Thursday, November 18, 2004
Breathtaking hills, valleys and grassy buttes surround the town of Linton, southeast of Bismarck. East of town, stallions run with their bands of mares. They are Nokotas, the ND State Equine.
In the late 1970s, Frank and Leo Kuntz of Linton bought a number of horses taken from the wild herds running in Theodore Roosevelt National Park. They soon realized these horses were unique; they were built differently – more agile and stocky than other breeds. Anthropologist Dr. Castle McLaughlin, of the Peabody Museum of Archaeology and Ethnology at Harvard, confirmed their suspicions; her studies revealed the breed – now called Nokota – appears to be unique to western North Dakota. Her research indicates the Nokotas descended from range and Indian ponies, including Sitting Bull’s warhorses.
Frank, Leo and Shelly Kuntz have since organized the Nokota Horse Conservancy to guard the breed from extinction. One of their horses, Black Fox, was born to the oldest mare in the Park in 1986. That year, the 3-month old and his aging dam were rounded up in a 20-mile helicopter chase. The mare and her foal survived the ordeal and were sent, along with others, to Dickinson for public auction. Leo Kuntz respected the old girl’s heart and bought her for $25. Moments later she laid dead when the gate was accidentally slammed down on her head and broke her neck.
The little orphan quickly became a favorite on the Kuntz ranch, where he matured into an exceptionally beautiful stallion with a distinctive proud carriage. Even those who find the breed’s stockiness unattractive couldn’t dispute his nobility. It’s said that while he loved to strut and show off, Black Fox rarely looked for a fight. Unlike many other stallions, he was never rough with his mares, and he was extremely protective of his young offspring.
The Conservancy’s registrar, Seth Ziegler, tells of a breezy summer day when one of Black Fox’s young colts fell asleep in a shallow depression. As the band grazed, it slowly moved toward the water, and the mother didn’t notice that she was getting farther and farther away from her foal.
A stallion named Red Badger was grazing with his band a few hundred yards away, and as they moved in behind Black Fox’s band to drink, the little colt woke up to find himself in the wrong herd. He whinnied for his mother, who realized her mistake and started running for him. Black Fox was faster and quickly charged ahead to split Red Badger’s band so that she could get her foal. His moxie nearly paralyzed both bands of startled mares.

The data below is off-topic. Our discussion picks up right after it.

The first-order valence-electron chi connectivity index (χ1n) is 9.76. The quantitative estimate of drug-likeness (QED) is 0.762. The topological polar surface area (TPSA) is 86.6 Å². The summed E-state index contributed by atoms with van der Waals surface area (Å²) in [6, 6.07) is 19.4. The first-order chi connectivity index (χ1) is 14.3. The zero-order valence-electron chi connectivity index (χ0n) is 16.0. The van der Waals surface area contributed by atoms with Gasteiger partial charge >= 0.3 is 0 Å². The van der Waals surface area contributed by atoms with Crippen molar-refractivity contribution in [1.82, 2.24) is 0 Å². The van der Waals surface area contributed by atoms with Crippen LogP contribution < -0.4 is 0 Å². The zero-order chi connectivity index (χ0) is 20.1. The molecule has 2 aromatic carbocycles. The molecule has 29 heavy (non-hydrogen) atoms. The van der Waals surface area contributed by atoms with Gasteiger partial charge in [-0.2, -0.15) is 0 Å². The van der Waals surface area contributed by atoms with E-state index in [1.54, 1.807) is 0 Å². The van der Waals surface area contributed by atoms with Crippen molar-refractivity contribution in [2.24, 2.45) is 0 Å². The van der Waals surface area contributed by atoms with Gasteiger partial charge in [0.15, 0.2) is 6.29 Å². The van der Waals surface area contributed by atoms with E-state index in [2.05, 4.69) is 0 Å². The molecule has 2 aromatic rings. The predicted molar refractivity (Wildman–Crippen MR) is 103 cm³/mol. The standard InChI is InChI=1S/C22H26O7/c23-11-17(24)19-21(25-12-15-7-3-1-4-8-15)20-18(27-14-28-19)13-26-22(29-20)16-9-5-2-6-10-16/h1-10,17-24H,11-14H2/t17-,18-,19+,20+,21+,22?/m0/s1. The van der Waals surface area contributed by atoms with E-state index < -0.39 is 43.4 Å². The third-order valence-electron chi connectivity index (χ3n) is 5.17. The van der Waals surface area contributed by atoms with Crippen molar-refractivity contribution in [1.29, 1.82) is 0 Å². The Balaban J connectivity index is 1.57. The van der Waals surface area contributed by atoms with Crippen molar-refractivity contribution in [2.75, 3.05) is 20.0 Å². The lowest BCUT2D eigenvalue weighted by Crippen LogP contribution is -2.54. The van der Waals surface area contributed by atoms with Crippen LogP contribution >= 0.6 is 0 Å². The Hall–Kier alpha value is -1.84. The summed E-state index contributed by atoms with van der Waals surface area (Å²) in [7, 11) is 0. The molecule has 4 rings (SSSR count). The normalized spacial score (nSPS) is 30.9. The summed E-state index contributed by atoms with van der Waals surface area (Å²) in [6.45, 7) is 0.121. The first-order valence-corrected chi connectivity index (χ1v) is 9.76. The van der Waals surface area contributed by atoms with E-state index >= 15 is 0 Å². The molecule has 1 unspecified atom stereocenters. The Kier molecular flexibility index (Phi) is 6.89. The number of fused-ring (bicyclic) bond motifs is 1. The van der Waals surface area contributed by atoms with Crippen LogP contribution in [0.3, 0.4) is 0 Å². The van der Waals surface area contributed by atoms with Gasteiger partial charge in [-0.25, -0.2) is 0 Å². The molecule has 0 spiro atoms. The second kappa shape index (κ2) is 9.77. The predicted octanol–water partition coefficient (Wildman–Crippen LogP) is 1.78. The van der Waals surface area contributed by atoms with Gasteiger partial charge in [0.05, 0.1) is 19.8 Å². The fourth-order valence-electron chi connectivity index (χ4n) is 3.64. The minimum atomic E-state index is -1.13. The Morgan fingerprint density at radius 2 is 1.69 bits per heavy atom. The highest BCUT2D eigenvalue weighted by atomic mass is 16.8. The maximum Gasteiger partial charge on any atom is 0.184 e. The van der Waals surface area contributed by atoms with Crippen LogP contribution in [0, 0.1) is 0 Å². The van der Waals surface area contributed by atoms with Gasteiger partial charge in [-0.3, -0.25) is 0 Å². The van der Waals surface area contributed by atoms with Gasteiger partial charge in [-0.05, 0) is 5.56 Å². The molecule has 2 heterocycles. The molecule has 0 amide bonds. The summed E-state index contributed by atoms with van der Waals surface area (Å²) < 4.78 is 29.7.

“Red Badger reluctantly postured,” writes Ziegler, “…but Black Fox, rock hard and quivering, rearing and pawing, prancing and pacing…held him at a distance. The little and slight Black Fox was a snorting, bulging, and pulsating inferno, right there in the middle of another stallion’s mare band, buying time while his own mare worked to convince her lost foal that she was indeed (his mother). Finally, the mare and foal turned for home together, and when the distance seemed safe, Black Fox wheeled on a pinpoint and trotted, in a very exaggerated, long, and high reaching manner, to their sides. Somehow Black Fox had nearly halved another large band with so much courage and unpredictability that he did not even receive a scratch in return. And all for a small foal who probably would have found his way home on his own.”
The Kuntzes, like all the Conservancy’s supporters, grieved when Black Fox died a year ago. In a sort of eulogy, it was written, “Black Fox was peaceful yet strong, loving yet firm, wise yet carefree, old when young, but still youthful when old. He will be missed very, very much. At least he has his freedom again.”
(For more information, go to: http://www.nokotahorse.org/index.htm )
Dakota Datebook written by Merry Helm